A primary goal of exercise training is to stimulate various physiologic adaptations in your body to either improve general health or athletic performance (or both depending on personal exercise goals). To produce a change, the desired physiologic process (e.g. muscular hypertrophy) needs to be challenged on a regular basis by exercises that specifically tax that particular physiologic system (e.g. strength training exercises). This is known as the principle of adaptation
; and, it is one of the principles of physiologic conditioning that, when appropriately applied, leads to progress in your exercise training.
The principle of overload is another important application and it is related to the principle of adaptation. This concept states that the physical demands placed on your body must exceed the stresses of daily life in order to enhance physiologic function. For example, aerobic exercise challenges the cardiovascular and musculoskeletal systems resulting in adaptations that make these systems more efficient.
To acquire adaptations from the principle of overload, the principle of progression needs to be applied. The principle of progression involves the manipulation of the frequency, intensity, and duration of the exercise to create a training regimen that continues to challenge your body's systems. Once you have achieved a certain fitness level, you need to either increase the number of days per week you exercise (frequency), how hard you exercise (intensity), or the length of the individual exercise sessions (duration) in order for further gains in fitness to be achieved. To avoid injury, progression should be done in small increments. And, intensity and duration should not be increased at the same time.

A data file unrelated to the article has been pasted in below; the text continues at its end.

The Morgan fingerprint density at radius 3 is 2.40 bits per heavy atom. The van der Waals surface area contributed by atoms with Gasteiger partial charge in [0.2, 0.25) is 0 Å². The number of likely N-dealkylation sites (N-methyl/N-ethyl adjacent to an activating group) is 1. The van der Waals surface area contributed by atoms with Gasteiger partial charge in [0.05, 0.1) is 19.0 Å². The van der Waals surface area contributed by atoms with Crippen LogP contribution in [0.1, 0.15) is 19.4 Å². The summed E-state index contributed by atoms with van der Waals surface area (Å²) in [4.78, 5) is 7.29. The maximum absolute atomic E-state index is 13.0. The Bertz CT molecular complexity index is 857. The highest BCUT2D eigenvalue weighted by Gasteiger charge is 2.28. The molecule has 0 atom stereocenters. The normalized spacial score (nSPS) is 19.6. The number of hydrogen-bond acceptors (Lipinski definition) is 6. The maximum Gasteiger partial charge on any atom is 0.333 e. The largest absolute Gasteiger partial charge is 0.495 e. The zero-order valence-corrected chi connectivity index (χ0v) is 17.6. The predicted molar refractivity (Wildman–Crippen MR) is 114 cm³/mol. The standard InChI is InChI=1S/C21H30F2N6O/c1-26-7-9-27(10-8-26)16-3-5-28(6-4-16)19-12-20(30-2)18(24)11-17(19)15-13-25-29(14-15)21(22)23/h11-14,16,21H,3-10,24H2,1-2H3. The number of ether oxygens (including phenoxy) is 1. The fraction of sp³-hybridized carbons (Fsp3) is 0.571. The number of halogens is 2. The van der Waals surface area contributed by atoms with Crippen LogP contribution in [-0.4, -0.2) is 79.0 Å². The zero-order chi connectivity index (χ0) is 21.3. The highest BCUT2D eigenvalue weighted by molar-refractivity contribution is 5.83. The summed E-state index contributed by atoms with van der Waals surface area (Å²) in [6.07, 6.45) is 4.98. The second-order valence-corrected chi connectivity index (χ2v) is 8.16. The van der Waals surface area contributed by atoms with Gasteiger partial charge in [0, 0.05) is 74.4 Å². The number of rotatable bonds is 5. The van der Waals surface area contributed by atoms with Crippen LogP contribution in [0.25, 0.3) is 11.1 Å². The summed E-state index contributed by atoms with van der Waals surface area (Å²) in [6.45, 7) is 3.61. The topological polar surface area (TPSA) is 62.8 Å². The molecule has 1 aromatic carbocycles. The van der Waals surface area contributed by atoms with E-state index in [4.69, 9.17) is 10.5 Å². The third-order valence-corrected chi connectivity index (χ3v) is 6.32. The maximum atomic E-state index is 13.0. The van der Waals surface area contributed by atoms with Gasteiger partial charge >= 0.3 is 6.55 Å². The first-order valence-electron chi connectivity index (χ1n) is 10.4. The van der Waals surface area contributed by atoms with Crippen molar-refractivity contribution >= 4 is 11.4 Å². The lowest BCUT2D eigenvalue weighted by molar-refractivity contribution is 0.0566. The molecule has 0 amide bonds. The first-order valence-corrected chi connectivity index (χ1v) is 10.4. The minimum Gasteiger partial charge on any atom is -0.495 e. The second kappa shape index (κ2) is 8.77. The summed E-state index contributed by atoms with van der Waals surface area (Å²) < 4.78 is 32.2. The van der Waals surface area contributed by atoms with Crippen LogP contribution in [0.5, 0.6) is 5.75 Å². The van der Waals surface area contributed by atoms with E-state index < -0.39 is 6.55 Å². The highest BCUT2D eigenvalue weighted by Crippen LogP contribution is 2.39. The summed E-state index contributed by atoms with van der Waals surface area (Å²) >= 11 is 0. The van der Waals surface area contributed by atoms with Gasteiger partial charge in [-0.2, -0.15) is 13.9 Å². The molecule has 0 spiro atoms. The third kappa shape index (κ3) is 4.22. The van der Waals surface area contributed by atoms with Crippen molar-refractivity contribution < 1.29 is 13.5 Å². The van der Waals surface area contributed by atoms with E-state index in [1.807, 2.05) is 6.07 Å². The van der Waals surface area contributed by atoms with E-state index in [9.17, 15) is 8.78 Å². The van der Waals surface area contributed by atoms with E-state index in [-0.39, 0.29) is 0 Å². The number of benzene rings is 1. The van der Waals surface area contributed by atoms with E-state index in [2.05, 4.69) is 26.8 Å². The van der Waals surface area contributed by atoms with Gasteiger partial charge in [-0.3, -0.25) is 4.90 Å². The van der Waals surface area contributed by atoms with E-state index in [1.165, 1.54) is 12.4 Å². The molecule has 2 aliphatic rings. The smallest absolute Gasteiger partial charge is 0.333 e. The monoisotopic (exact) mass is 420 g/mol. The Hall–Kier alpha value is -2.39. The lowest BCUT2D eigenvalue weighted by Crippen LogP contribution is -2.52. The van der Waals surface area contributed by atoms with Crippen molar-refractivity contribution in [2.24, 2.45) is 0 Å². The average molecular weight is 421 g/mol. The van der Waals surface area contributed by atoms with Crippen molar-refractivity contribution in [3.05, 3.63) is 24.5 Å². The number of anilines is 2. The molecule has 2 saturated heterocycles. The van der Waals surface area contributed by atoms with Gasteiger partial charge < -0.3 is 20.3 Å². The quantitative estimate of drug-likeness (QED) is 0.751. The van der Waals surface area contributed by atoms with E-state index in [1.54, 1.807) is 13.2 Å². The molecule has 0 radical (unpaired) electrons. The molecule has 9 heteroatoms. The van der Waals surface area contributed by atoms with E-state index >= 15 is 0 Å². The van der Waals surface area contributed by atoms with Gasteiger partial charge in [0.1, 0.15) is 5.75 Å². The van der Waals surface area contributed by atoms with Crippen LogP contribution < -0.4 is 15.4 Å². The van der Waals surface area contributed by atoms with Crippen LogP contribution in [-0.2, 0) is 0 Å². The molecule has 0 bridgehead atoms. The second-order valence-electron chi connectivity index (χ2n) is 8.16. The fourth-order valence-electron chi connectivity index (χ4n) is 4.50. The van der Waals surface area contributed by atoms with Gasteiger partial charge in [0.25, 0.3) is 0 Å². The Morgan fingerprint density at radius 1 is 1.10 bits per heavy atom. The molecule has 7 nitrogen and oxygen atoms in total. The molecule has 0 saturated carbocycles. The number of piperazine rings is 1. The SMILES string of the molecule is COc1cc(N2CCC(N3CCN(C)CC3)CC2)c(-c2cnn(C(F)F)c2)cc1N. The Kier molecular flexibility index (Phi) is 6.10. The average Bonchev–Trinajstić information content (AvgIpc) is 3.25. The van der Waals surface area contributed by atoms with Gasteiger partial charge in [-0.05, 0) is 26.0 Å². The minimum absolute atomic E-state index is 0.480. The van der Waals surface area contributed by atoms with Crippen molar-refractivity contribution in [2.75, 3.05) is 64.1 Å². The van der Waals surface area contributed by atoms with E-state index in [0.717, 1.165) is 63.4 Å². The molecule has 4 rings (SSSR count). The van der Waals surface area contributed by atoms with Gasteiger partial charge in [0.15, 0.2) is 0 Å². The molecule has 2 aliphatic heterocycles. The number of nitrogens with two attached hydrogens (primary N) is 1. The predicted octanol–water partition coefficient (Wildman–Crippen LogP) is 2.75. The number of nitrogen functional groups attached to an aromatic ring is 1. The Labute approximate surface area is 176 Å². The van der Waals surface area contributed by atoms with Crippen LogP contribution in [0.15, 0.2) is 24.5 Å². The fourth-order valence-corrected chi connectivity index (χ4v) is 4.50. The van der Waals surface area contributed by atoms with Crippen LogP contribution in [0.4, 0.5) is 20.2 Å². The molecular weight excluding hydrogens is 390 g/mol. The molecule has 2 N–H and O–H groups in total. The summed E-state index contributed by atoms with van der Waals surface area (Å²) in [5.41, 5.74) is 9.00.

The principle of specificity is another important factor related to proper exercise training. It states that the adaptations to exercise are specific to the metabolic and physiologic systems used during the exercise. Your body adapts differently to aerobic exercise than it does to resistance training. Therefore, you should engage in the type of exercise that meets your fitness goals. For example, only participating in strength training exercises will not help you to run a marathon because this form of exercise will not sufficiently tax the cardiovascular system for such an endeavor.
The principle of individual response explains why there are individual variances in the adaptations to the same type of training. The same state of fitness or athletic performance will not be achieved among persons initiating an aerobic dance class at the same time due to such factors as genetics, health status (e.g. presence of chronic diseases), current fitness and nutrition levels, motivation, amount of sleep, and environmental factors. Therefore, an exercise program should be tailored to meet your individual needs and abilities.
The principle of reversibility states that the metabolic and physiologic adaptations to exercise are lost when participation in regular exercise is discontinued. This detraining response can occur in just 1 -2 weeks. Therefore, a year-round fitness program should be maintained to remain fit.
To get the most out of your exercise sessions follow the above principles. Properly applying them in your daily fitness routine will help you to achieve your health, fitness, and athletic performance goals.
Note: Before beginning an exercise program or increasing the intensity level of a current routine, a physician's approval should be obtained, especially for older adults and those at risk for or who currently have chronic health conditions.
Exercise Physiology Energy, Nutrition, & Human Performance, sixth edition, McArdle, WD., Katch, FI., and Katch, VL.
Fitness & Health your Complete Guide to: Aerobic Fitness, Muscular Fitness, Nutrition, Weight Control, Sharkey, BJ., and Gaskill, SE.
Labels: detraining, exercise training principles, individual response principle, overload principle, progression principle, reversibility principle, specificity principle